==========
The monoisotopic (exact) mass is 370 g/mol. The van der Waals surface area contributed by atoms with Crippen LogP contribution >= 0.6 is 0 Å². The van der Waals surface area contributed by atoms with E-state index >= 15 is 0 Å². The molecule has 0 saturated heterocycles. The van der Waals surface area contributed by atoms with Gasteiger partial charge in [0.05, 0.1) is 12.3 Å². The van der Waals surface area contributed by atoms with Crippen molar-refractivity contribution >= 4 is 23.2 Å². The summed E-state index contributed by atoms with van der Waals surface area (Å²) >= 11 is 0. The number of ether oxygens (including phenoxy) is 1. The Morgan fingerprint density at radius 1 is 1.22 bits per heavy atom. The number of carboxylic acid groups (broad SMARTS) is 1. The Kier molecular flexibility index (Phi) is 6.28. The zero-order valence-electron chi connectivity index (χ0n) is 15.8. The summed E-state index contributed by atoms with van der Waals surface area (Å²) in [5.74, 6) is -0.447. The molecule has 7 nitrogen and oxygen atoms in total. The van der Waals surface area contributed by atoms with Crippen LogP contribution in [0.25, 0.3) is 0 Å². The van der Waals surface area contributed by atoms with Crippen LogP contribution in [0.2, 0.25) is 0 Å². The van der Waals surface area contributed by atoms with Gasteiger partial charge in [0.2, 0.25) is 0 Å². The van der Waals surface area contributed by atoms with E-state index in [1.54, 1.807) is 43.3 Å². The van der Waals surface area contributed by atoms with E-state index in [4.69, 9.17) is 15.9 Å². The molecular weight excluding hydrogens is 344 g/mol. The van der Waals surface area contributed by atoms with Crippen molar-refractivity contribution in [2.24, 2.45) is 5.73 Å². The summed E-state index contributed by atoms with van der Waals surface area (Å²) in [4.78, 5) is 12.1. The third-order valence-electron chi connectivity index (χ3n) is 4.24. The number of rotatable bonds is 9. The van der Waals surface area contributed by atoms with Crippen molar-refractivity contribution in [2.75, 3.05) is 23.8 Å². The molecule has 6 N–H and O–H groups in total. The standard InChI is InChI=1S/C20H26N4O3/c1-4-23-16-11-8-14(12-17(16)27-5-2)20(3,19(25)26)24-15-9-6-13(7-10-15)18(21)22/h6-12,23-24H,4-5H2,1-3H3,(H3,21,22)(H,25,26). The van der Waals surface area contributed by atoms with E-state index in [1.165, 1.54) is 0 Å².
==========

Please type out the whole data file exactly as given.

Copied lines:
The monoisotopic (exact) mass is 370 g/mol. The van der Waals surface area contributed by atoms with Crippen LogP contribution >= 0.6 is 0 Å². The van der Waals surface area contributed by atoms with E-state index >= 15 is 0 Å². The molecule has 0 saturated heterocycles. The van der Waals surface area contributed by atoms with Gasteiger partial charge in [0.05, 0.1) is 12.3 Å². The van der Waals surface area contributed by atoms with Crippen molar-refractivity contribution >= 4 is 23.2 Å². The summed E-state index contributed by atoms with van der Waals surface area (Å²) >= 11 is 0. The number of ether oxygens (including phenoxy) is 1. The Morgan fingerprint density at radius 1 is 1.22 bits per heavy atom. The number of carboxylic acid groups (broad SMARTS) is 1. The Kier molecular flexibility index (Phi) is 6.28. The zero-order valence-electron chi connectivity index (χ0n) is 15.8. The summed E-state index contributed by atoms with van der Waals surface area (Å²) in [5.74, 6) is -0.447. The molecule has 7 nitrogen and oxygen atoms in total. The van der Waals surface area contributed by atoms with Crippen LogP contribution in [0.25, 0.3) is 0 Å². The van der Waals surface area contributed by atoms with Crippen LogP contribution in [0.2, 0.25) is 0 Å². The van der Waals surface area contributed by atoms with Gasteiger partial charge in [0.2, 0.25) is 0 Å². The van der Waals surface area contributed by atoms with E-state index in [1.54, 1.807) is 43.3 Å². The van der Waals surface area contributed by atoms with E-state index in [4.69, 9.17) is 15.9 Å². The molecular weight excluding hydrogens is 344 g/mol. The van der Waals surface area contributed by atoms with Crippen molar-refractivity contribution in [2.24, 2.45) is 5.73 Å². The summed E-state index contributed by atoms with van der Waals surface area (Å²) in [4.78, 5) is 12.1. The third-order valence-electron chi connectivity index (χ3n) is 4.24. The number of rotatable bonds is 9. The van der Waals surface area contributed by atoms with Crippen molar-refractivity contribution in [2.75, 3.05) is 23.8 Å². The molecule has 6 N–H and O–H groups in total. The standard InChI is InChI=1S/C20H26N4O3/c1-4-23-16-11-8-14(12-17(16)27-5-2)20(3,19(25)26)24-15-9-6-13(7-10-15)18(21)22/h6-12,23-24H,4-5H2,1-3H3,(H3,21,22)(H,25,26). The van der Waals surface area contributed by atoms with E-state index in [1.165, 1.54) is 0 Å².